The Transfiguration

Today the Church commemorates the Transfiguration of our Lord Jesus Christ on Mount Tabor. In honor of this, here is a passage from the accomplished New Testament scholar Dale Allison comparing the account of the transfiguration and the account of the passion in the Gospel of Matthew:

I have mentioned both the transfiguration of Jesus and his passion in darkness. It is remarkable how the two events, as recounted in the synoptic Gospels, present themselves as antitheses and wage a symbolic battle of light against darkness.
In Matthew 17:1-8 Jesus takes Peter and James and John to a high mountain where heaven comes to earth: Jesus’ face shines as the sun, his garments become white as light, Moses and Elijah appear, a voice from a shining cloud speaks (“This is my beloved Son in whom I am well pleased; listen to him”), and the disciples fall on their faces and fear exceedingly.
There is one other place in Matthew where people fear exceedingly: after the centurion and those with him see the miraculous signs attendant upon the crucifixion, they too fear exceedingly. The link is small, but it prods one to observe that also common to the transfiguration and the crucifixion are the confession of Jesus as God’s “Son” (17:5; 27:54), the presence of three named onlookers (17:1, three male disciples: Peter, James, and John; 27:55-56, three female disciples: Mary Magdalene, Mary of James and Joseph, the mother of the sons of Zebedee), and the number six (“after six days,” 17:1; “from the sixth hour,” 27:45).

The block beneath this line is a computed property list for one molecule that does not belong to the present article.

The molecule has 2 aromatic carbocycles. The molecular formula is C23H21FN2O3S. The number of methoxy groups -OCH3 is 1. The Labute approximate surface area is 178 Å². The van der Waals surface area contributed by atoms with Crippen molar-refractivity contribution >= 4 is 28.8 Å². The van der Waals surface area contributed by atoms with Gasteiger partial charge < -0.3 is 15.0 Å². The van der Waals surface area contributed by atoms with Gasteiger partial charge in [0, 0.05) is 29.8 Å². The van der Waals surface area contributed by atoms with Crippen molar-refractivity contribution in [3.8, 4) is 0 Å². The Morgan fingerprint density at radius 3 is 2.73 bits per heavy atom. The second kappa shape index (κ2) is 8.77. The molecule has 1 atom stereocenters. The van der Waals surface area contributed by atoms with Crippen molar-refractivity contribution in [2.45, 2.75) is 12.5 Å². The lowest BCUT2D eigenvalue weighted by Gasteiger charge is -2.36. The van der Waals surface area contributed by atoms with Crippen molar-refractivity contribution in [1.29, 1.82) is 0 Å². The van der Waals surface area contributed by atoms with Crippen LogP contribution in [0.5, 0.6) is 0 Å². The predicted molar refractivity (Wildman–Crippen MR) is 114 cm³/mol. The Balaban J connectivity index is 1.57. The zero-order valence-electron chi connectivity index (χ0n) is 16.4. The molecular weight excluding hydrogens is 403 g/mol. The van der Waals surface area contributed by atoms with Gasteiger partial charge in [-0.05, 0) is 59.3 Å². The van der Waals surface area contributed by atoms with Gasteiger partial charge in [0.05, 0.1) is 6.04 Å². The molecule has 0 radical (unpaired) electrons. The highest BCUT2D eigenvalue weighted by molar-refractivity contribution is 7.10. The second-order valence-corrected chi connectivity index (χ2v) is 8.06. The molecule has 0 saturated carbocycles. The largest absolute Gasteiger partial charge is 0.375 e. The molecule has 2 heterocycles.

Moreover, these shared features exist in the midst of dramatic contrasts:

Transfiguration, 17:1-8 Crucifixion, 27
Jesus takes others (1) (31) Jesus is taken by others
elevation on mountain (1) (35) elevation on cross
private epiphany (1) (39) public spectacle
light (2) (45) darkness
garments illumined (2.) (28, 35) garments stripped off
Jesus is glorified (2ff.) (27ff.) Jesus is shamed
Elijah appears (3) (45-50) Elijah does not appear
two saints beside Jesus (3) (38) two criminals beside Jesus
God confesses Jesus (5) (46) God abandons Jesus
reverent prostration (6) (29) mocking prostration

Between Matthew 17:1-8 and 27:27-56 there is a curious confluence of similar motifs and contrasting images. We have here (whether intended by the author or not) pictorial antithetical parallelism, something like a diptych in which the two plates have similar outlines but different colors. If one scene were sketched on a transparency and placed over the other, many of its lines would disappear.
Despite their similarities, the two Gospel scenes represent the extremities of human experience. One tells of spit and mockery, nails and nakedness, blood and loneliness, torture and death. The other makes visible the presence of God and depicts the divinization of human nature. Moreover, the contradiction of experience, the coincidence of opposites in one person, is forcefully felt in the colors: the triumph is white and the tragedy black.

Source: Allison, D. C., Jr. (1995). The silence of angels. Valley Forge, PA: Trinity Press International. pp. 57-58.

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